Jul 6, 2023
Basil is one of the most versatile herbs because of its distinct taste and smell. The strong, sweet, slightly pungent aroma compliments its licorice-like taste and peppery flavor. Interestingly enough, the herb also has a wide range of health benefits that make it a valuable herb to have in your kitchen.
However, it’s not available all year round unless you have a greenhouse. Here’s how to freeze-dry basil so you’ll have a constant supply ready to use anytime you need it.
There are several reasons why you should have freeze-dried basil in your pantry.
Freeze drying has been known to make food shelf stable for more than 25 years. When you freeze-dry the herb, you remove 98% or 99% of the water. It may be a small difference compared to the 90%-95% of water removed from dehydration. But that small amount goes a long way in terms of storage life.
One of the best things about freeze-drying is that it allows maximal nutrient retention. This is because the process doesn’t involve high heat that could destroy vitamins and nutrients.
All you have to do is open a bottle of freeze-dried basil whenever you need it. No more repeated sorting of leaves and removing stems. Your freeze-dried herb is ready to use when you’re ready to cook.
No one can tell the difference between whether you used fresh basil leaves or freeze-dried ones. You don’t get that hint of cardboard smell or flavor like you would with dehydrated herbs. What’s more, the taste and aroma stay the same for years in proper storage.
The first thing you need to do is to remove any packaging, debris, or wilted leaves from your bunch of basil. Next, check the underside of the leaves, as some little critters might be hiding beneath.
Wash the herb under running water, regardless of where you got it. Washing helps remove dirt and bacteria that can ruin your supply and cause illness. For example, a study conducted in 2014 showed that among the herbs sold in a farmer’s market, basil has the highest percentage of E. coli. Gently shake the bunch to take out excess moisture. You can use a salad spinner but do so carefully to avoid bruising.
Don’t chop the leaves because, just like bruising, this will result in premature loss of essential oils. Instead, keep the leaves intact as much as possible. When the basil’s no longer wet, remove the leaves from the stems and put them on freeze-dryer trays.
Basil doesn’t have a lot of water content if you compare it to peaches, tomatoes, and steak. However, plants have a delicate cellular structure and would greatly benefit from pre-freezing before the actual freeze-drying process.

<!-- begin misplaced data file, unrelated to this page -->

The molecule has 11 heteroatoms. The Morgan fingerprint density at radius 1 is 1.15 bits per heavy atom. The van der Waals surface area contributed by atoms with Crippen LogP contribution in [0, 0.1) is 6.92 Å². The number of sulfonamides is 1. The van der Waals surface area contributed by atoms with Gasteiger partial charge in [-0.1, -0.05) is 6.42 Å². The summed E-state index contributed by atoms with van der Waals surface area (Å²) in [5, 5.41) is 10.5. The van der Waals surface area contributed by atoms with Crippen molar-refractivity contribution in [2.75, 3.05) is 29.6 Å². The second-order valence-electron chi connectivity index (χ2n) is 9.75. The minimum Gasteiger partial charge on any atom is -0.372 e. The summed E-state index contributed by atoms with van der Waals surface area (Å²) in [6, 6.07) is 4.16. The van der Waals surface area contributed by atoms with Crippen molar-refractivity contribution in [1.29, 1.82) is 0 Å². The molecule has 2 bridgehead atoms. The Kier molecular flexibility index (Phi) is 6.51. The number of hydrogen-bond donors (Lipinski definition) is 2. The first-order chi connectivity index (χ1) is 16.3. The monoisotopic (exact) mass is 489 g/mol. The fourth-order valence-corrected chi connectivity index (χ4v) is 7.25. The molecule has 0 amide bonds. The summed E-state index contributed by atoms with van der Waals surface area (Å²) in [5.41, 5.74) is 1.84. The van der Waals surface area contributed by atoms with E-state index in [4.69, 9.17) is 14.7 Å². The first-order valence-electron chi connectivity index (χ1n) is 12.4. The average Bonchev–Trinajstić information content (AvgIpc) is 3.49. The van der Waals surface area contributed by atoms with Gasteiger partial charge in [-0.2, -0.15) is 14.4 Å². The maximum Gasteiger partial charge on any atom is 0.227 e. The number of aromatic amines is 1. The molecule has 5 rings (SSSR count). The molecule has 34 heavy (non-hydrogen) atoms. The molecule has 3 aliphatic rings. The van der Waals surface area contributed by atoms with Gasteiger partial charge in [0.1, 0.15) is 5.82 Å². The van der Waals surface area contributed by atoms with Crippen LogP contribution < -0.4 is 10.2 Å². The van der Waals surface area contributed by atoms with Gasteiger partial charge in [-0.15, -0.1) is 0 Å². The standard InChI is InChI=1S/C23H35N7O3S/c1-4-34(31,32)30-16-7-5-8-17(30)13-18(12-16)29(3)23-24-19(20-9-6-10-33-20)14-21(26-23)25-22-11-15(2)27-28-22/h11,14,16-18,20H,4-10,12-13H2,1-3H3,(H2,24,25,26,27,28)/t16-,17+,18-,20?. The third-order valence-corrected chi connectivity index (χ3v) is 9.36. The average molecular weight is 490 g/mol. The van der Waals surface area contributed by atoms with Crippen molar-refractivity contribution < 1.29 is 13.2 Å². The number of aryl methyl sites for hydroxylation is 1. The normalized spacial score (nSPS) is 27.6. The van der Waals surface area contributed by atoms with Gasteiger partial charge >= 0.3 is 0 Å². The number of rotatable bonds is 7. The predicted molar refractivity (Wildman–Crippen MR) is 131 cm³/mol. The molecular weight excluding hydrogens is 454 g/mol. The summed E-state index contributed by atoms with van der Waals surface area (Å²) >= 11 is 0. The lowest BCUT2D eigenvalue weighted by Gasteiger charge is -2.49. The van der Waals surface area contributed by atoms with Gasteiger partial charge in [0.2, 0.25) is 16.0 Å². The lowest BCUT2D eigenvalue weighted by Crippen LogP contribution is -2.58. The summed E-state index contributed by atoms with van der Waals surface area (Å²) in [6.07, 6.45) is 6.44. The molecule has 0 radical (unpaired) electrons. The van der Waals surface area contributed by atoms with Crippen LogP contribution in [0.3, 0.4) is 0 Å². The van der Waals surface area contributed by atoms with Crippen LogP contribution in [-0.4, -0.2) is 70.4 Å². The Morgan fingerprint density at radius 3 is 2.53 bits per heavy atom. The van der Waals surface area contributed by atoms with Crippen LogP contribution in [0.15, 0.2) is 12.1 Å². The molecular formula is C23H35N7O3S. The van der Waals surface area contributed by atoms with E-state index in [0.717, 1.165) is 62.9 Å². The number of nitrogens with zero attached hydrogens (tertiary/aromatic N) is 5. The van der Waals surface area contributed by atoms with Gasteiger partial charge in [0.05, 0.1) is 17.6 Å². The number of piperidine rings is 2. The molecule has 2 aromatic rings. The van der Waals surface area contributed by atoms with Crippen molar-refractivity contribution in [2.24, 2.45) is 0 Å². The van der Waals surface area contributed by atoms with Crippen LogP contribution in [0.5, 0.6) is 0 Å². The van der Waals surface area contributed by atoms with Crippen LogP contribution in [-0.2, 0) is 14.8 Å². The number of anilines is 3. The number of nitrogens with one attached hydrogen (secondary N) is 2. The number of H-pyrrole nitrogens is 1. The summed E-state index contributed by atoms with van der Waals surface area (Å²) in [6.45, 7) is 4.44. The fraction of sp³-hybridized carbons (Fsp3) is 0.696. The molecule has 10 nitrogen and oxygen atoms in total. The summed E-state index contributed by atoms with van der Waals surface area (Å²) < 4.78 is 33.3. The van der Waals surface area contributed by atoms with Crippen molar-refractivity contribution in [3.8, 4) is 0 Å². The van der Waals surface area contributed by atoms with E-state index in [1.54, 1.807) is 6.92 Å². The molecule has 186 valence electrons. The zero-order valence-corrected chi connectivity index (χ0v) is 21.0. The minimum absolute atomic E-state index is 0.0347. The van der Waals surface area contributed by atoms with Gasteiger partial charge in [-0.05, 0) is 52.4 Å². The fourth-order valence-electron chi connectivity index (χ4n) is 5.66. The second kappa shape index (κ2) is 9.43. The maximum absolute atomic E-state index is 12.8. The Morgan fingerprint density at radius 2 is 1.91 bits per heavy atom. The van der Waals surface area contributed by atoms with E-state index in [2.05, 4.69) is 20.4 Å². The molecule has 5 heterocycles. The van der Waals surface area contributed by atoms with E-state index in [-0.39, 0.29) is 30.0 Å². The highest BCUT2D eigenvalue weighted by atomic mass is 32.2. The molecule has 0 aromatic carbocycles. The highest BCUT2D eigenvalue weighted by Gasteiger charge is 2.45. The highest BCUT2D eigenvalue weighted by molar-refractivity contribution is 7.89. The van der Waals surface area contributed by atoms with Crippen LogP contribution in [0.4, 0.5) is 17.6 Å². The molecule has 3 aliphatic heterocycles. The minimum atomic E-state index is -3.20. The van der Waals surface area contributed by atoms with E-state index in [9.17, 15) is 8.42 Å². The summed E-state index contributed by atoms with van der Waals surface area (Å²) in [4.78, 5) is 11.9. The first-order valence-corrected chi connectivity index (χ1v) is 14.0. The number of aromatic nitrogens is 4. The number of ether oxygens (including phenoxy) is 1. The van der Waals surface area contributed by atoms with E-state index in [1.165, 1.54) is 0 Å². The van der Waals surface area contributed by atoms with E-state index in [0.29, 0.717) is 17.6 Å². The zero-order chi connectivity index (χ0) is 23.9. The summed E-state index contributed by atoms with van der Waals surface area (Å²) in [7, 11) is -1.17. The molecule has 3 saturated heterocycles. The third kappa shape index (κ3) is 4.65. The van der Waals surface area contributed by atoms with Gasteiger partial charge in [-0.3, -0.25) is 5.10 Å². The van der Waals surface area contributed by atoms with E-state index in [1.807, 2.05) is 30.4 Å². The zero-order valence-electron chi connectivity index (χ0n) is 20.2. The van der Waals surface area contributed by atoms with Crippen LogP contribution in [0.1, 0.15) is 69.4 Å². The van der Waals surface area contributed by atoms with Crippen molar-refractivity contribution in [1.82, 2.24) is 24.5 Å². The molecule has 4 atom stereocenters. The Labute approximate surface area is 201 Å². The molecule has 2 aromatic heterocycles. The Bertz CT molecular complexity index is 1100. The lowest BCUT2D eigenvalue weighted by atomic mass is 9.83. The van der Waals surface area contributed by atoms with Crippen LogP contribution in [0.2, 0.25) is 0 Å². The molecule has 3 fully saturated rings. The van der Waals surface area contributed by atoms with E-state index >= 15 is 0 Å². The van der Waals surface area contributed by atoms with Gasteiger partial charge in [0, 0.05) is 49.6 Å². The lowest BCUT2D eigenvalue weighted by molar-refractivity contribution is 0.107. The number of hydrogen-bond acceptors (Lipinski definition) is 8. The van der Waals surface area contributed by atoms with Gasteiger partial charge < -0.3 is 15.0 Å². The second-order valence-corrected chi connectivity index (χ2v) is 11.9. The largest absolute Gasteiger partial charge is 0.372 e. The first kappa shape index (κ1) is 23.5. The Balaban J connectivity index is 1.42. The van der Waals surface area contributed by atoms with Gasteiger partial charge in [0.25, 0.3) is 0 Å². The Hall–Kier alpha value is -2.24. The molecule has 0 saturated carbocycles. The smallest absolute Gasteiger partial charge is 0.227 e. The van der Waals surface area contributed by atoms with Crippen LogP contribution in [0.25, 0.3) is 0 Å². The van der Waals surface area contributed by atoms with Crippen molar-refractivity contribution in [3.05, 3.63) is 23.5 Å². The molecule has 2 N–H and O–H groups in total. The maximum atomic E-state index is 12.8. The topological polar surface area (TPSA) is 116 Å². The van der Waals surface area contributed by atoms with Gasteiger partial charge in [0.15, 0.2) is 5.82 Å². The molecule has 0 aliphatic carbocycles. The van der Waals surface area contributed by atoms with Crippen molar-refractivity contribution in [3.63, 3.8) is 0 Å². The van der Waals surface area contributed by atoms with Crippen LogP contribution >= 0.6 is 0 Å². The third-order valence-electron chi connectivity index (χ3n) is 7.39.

What’s more, pre-freezing significantly takes out freezing time in your freeze dryer. If you have something loaded in the machine, take advantage of the waiting time by pre-freezing your herbs.
Thanks to Harvest Right bringing freeze dryers to homes, it’s now easy to preserve your basil.
Most of the tutorials you’ll see won’t show how many hours it took to freeze-dry basil. But usually, it would take around 16-24 hours, depending on several factors like:
You can store your freeze-dried basil whole as is so you’ll have big chunks of leaves should you prefer it that way in your dishes. Or you can crush the leaves into small bits or grind them to a fine powder for convenience.
You can put them in Mason jars for on-demand use. They’re easy to open and reseal, and you can see just how much herb you have left.
Mylar bags work great for long-term storage. They’re designed to keep away oxygen, moisture, and heat. These are three main factors that cause food spoilage. What’s more, they’re more affordable than glass jars, and don’t take up a lot of space. You can also bring them with you while you travel since they won’t break or shatter. Shove them in your bag, and you won’t have problems with broken containers.
Before you seal your chosen container, remember to put in oxygen absorbers. About 1-2 of the 300cc packets will work for every gallon size. Then store them in a dry, dark, draft-free room that has a temperature below 72°F (22 °C).
You can use the basil just like you would fresh basil because the taste is the same. You can even use it to make pesto! The good news is you don’t have to worry about conversion. Use the same amount of freeze-dried basil that the recipe calls for with fresh basil. But when in doubt, remember to use less than what’s asked. It’s easier to add more flavor than it is to remove.
You can rehydrate the whole leaves and top them on pizza and other greens and cheese. Or you can add it to salads, baked chicken, and even sandwiches.
Freeze-drying basil is simple to do with your Harvest Right freeze dryer. It’s easy to store and can last for 25 years in vacuum-sealed containers. Also, since the freeze-dried herb tastes the same as fresh, you don’t have to worry about converting measurements in recipes.
How much basil do you have that you’re interested in freeze drying it? Let us know about your ideas in the comment section.
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